Preliminary Findings from Maggie's Place Study

David Schlinkert
August 29, 2018

"This is the first time in my life that I've been sober like this. I've tried to get sober before, but it never worked. Without Maggie's Place, I probably would have lost my baby, and I'd probably be running the streets."
– Former homeless and pregnant mother in Arizona

When we think of a homeless person, we usually envision a stereotypical single man living under a bridge, asking for money with a cardboard sign.

In Arizona, homelessness is far more complex than this conventional depiction.

In 2017, twenty-seven percent of Arizona's homeless population were people in families (2,459 individuals).1  Homeless families face additional barriers to financial independence.

Pregnant and/or parenting single-headed households face even larger challenges to self-sufficiency, especially as wages stagnate,2 and rents continue to increase in Arizona.

If a low-income pregnant woman experiences a loss of housing, where does she go to rent an apartment in Arizona? "For every 100 low-income earners or people who are looking for affordable housing, there are 20 units available," said Lisa Glow, the CEO of Central Arizona Shelter Services.3

Arizona's emergency shelters can provide temporary relief, but shelters can be overwhelming experiences, and they can fill up during Arizona's hot summer months.

Maggie's Place

Maggie's Place is a one-of-a-kind nonprofit emergency and transitional housing provider in Phoenix. Its mission is to help low-income pregnant women get back on their feet.

Maggie's Place has expanded its role as a homeless provider in Maricopa County - its first house had eight beds in 2000. In 2017, it offered 48 beds through four homes for a total of 17,478 bed nights for homeless pregnant and parenting women.

Maggie's Place offers a wide-variety of ongoing services to mothers, ranging from clothing donations and daycare to rental support and behavioral health counseling.

This year, Maggie's Place invited Arizona State University's Morrison Institute for Public Policy to conduct an independent evaluation of its programs to determine if it is having a long-term impact on the mothers who have stayed at Maggie's Place.

Morrison Institute conducted four focus groups with 44 moms who have lived or are living at Maggie's Place.

Almost every woman was recovering from something; abuse, drugs, ongoing homelessness, jail, prison or involvement with the Department of Child Safety. Despite their past challenges, all mothers said that because of their baby and their time at Maggie's Place they are willing to do whatever it takes to succeed.

During one group, a woman in her late-20s shared her story:

She grew up in a drug-addicted family that offered her little support. At a young age, she decided at a set out on her own. She got a job, fell in love and rented an apartment with her boyfriend.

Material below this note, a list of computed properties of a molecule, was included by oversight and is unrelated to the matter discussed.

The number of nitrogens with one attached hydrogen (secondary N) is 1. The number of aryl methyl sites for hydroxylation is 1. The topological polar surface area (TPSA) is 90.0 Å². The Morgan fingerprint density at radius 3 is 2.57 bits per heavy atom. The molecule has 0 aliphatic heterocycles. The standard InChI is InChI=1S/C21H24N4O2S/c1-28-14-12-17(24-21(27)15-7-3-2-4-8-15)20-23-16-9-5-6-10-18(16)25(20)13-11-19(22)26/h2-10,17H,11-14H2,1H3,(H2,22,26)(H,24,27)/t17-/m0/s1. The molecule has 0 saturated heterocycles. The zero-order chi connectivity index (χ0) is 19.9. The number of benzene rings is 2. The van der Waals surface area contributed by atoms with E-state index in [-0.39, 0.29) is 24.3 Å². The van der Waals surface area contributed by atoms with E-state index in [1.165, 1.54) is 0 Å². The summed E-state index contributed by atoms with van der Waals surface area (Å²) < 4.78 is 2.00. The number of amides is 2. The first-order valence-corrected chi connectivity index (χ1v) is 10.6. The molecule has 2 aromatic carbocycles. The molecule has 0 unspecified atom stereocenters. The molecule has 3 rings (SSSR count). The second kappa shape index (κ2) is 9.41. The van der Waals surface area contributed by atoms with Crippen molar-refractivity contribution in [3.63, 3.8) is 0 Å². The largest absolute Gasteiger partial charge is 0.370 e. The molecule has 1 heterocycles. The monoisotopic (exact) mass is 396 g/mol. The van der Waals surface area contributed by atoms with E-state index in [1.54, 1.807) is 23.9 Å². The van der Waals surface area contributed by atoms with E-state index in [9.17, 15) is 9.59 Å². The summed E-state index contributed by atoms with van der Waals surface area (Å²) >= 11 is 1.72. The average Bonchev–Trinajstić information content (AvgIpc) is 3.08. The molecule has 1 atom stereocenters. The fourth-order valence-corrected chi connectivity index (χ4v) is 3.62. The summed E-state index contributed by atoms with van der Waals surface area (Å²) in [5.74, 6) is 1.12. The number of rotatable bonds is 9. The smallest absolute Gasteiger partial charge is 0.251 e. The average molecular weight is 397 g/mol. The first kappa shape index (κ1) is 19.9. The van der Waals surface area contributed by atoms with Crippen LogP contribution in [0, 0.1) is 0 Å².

But later, when she found out she was pregnant, her boyfriend left her to go to college in another state. Then, during her second trimester, she and her unborn baby faced medical complications that forced her to drastically reduce her hours at work.

The financial hardship intensified her bouts with anxiety.

She said she felt like she had nowhere to turn, until she found Maggie's Place.

At Maggie's Place, she found a job, secured daycare for her newborn, participated in counseling, and is now saving money for a car. She said that Maggie's place renewed her faith in her ability to take care of herself.

Another mother agreed,
"Maggie's place has taught us not give up, like we're used to."

Maggie's Place's focus on teaching practical tools for self-sufficiency creates a bridge to stable housing outcomes: 46 percent of moms enter into stable long-term housing after they leave Maggie's Place, and 81 percent have a positive exit outcome as defined by the Department of Housing and Urban Development.

 "After Maggie's Place, we all have our ups and downs. I don't think anybody has just been on it and were on it, and never fell off. It's not like the challenges are over when we leave Maggie's Place, but we're definitely all not struggling with homelessness."
– Maggie's Place Mom

__________

For more information, or to get involved, please visit their website: maggiesplace.org or, contact their Family Resource Center and Coordinating Office:
4001 N. 30th St.
Phoenix, AZ 85016
Office Phone: 602-262-5555
Email: alerager@maggiesplace.org


1Homeless Annual Report. (2017). Arizona Department of Economic Security.
https://des.az.gov/sites/default/files/dl/des_annual_homeless_report_2017.pdf
2Thrush, G. (2018). As Affordable Housing Crisis Grows, HUD Sits on the Sidelines. The New York Times.
Retrieved from: https://www.nytimes.com/2018/07/27/us/politics/hud-affordable-housing-crisis.html
3Gilger, L. (2018) Rising Phoenix Housing Prices Might Be Increasing Homelessness.
Retrieved from: https://kjzz.org/content/667033/rising-phoenix-housing-prices-might-be-increasing-homelessness

Morrison Institute blogs are intended to further public discourse regarding key and timely issues via diverse voices, expertise and experiences – including, when appropriate, in pro-and-con format. Blogs do not represent any official position of Morrison Institute for Public Policy or Arizona State University.